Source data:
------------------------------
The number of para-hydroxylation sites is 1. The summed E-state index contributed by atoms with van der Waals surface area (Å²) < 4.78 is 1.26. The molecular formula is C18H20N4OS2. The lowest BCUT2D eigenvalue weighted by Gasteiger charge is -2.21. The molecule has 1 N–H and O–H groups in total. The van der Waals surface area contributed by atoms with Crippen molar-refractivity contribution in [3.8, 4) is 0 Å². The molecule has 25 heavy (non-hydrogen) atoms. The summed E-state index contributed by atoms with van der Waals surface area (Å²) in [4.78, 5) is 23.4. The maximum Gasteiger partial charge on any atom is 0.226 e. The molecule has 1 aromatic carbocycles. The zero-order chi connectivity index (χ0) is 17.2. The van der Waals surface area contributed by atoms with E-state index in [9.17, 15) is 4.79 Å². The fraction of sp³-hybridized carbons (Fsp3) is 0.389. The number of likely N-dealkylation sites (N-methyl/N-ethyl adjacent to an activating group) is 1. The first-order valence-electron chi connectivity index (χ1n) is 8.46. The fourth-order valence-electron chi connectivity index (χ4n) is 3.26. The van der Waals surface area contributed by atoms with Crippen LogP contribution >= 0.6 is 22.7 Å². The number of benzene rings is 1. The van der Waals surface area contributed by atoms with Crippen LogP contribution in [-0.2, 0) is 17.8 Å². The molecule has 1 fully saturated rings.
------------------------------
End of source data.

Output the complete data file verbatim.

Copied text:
The number of para-hydroxylation sites is 1. The summed E-state index contributed by atoms with van der Waals surface area (Å²) < 4.78 is 1.26. The molecular formula is C18H20N4OS2. The lowest BCUT2D eigenvalue weighted by Gasteiger charge is -2.21. The molecule has 1 N–H and O–H groups in total. The van der Waals surface area contributed by atoms with Crippen molar-refractivity contribution in [3.8, 4) is 0 Å². The molecule has 25 heavy (non-hydrogen) atoms. The summed E-state index contributed by atoms with van der Waals surface area (Å²) in [4.78, 5) is 23.4. The maximum Gasteiger partial charge on any atom is 0.226 e. The molecule has 1 aromatic carbocycles. The zero-order chi connectivity index (χ0) is 17.2. The van der Waals surface area contributed by atoms with E-state index in [9.17, 15) is 4.79 Å². The fraction of sp³-hybridized carbons (Fsp3) is 0.389. The number of likely N-dealkylation sites (N-methyl/N-ethyl adjacent to an activating group) is 1. The first-order valence-electron chi connectivity index (χ1n) is 8.46. The fourth-order valence-electron chi connectivity index (χ4n) is 3.26. The van der Waals surface area contributed by atoms with Crippen LogP contribution >= 0.6 is 22.7 Å². The number of benzene rings is 1. The van der Waals surface area contributed by atoms with Crippen LogP contribution in [-0.2, 0) is 17.8 Å². The molecule has 1 fully saturated rings.